Following the recent announcement of the launch of Facebook Places, there have been many bloggers and social media experts declaring the death of FourSquare as the next big thing in the world of social media, social networking and geolocation. What is the truth behind these predictions? And does Foursquare have a way out of the problems it faces with direct competition from Facebook?
The Social Graph Wars
The reality is that we are witnessing an intense war for the domination of the so-called Social Graph. The main, and often most aggressive, players in this war are Facebook, Google and Twitter. All three are fighting to dominate this most-lucrative aspect of our virtual lives and, as a result, they are likely to obliterate new competitors along the way.
FourSquare’s lack of return on (social time) investment
And this is where FourSquare is reported to be a victim due to its limited and narrow functionality and resources. The reality is that FourSquare’s attraction is often similar to a brief and intense romance, but not much more than that. I have seen many friends and professional contacts that start using FourSquare enthusiastically and check-in to practically every single location they visit. But soon after, users start wondering what is the point of it all. We visit places, we check-in, some people can see where we are, get may collect a few badges and mayorships and that’s about it. No real return from quite a bit of effort. So, why is the initial appeal so strong? My take is that FourSquare is simply ahead of its time and the real benefits will follow over the next 12/24 months when companies figure out how to commercially exploit geo-location services for the masses and not just the early adopters.
Am I wrong? Maybe, but I was an early user of Facebook when it was still limited to just US and UK universities and I had exactly the same feeling. In its early days, Facebook often was a desolate place that was waiting for the masses to turn it into the social behemoth it is today.
So, is FourSquare dead? If you compare its functionality to what Facebook Places is offering, the truth is that FourSquare investors must be getting quite worried. Other than badges and mayorships, all the FourSquare functionality is available in Facebook Places. And you are likely to have many more friends using Facebook than FourSquare. So the immediate feeling is that Facebook Places will offer a vastly more rewarding experience immediately. To the point that several of my FourSquare contacts have already deleted the their accounts and started using Facebook Places.
LinkedIn and FourSquare: Professional Check-ins?
At this stage, we should stop for a moment and realise that the people at FourSquare HQ are not going to just sit tight and let Facebook kill their business off without a fight on their own. So, what options do they have? One that I would suggest is finding a clear differentiator with Facebook and not fight them head on. And to me, one area where Facebook Places will offer a lesser competition is the professional contacts space of the social graph.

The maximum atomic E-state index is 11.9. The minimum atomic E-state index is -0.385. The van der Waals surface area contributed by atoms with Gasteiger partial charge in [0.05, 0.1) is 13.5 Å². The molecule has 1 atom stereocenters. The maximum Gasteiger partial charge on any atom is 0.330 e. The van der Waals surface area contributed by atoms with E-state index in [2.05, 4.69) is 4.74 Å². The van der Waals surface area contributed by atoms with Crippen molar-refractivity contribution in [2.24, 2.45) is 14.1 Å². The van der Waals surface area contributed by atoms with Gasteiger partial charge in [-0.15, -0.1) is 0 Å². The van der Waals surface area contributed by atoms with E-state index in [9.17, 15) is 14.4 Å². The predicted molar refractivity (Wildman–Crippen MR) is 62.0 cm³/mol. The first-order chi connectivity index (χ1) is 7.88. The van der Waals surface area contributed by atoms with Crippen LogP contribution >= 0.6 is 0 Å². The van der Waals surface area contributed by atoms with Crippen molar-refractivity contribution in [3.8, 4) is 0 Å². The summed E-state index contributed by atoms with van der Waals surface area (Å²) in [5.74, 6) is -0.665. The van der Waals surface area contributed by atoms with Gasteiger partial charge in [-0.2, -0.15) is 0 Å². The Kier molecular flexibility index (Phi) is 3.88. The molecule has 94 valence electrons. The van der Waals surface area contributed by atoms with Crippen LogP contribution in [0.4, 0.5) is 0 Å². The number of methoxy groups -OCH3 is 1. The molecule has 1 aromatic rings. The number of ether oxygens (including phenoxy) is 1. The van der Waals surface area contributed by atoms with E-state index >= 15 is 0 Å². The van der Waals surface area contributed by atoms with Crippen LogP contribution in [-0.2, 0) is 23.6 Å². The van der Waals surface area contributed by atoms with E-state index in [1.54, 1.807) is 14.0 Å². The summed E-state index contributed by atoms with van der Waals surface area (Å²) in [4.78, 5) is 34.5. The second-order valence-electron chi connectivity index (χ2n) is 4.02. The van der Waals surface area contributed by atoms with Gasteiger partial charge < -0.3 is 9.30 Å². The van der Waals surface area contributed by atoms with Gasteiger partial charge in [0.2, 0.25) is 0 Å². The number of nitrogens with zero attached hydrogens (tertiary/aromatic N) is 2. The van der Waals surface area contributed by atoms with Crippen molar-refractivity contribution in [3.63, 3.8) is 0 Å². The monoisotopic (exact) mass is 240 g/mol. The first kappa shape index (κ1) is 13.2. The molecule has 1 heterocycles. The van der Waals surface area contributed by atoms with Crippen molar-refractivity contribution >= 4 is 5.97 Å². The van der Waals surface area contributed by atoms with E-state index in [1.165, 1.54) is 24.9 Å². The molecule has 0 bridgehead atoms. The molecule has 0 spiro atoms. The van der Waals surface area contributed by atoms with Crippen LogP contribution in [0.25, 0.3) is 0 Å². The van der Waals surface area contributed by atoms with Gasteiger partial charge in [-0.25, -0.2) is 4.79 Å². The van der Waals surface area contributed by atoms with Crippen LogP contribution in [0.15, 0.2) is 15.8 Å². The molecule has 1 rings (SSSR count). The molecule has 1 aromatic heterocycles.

I like geo-location and have used both Facebook Places and FourSquare. And both are limited in one area: Geo-location use for my professional contacts. These range from close professional relations to distant acquaintances made at trade events or conferences. These professional contacts are nowhere to be seen in my Facebook space and, to be honest, I don’t think they should ever be.
So, this is where an area that I believe that FourSquare could be ideally placed to exploit and add a key differential aspect compared to Facebook. And when you think of this, companies such as LinkedIn and Xing could be ideally placed to create close links with FourSquare. As a LinkedIn user, I think that it would be appealing for users to get check-in updates of their network or to have an idea of which contacts may be in the vicinity of my location. Speed networking anyone?
LinkedIn already offers third-party applications such as Events and TripIt. And, I’d argue that if FourSquare wants survive the Social Graph Wars and be a major player of the geo-location services that are still to come, they seriously need to move away from Facebook and find their own space. The link with LinkedIn is probably there for the taking.
This is just one option. Feasible? I would happy to hear your opinion and any other idea that you may have.
- Who, What, When, and now…Where (Facebook)
- Facebook “Likes” world domination (Mashable)
- FourSquare, Gowalla and the future of geo-location (The Telegraph)
- A glimpse at the future of FourSquare (Mashable)
- The future of FourSquare (Big Spaceship Blog)
- Competing with Facebook: How Twitter gets it right and FourSquare gets it wrong (Carnage4Life Blog)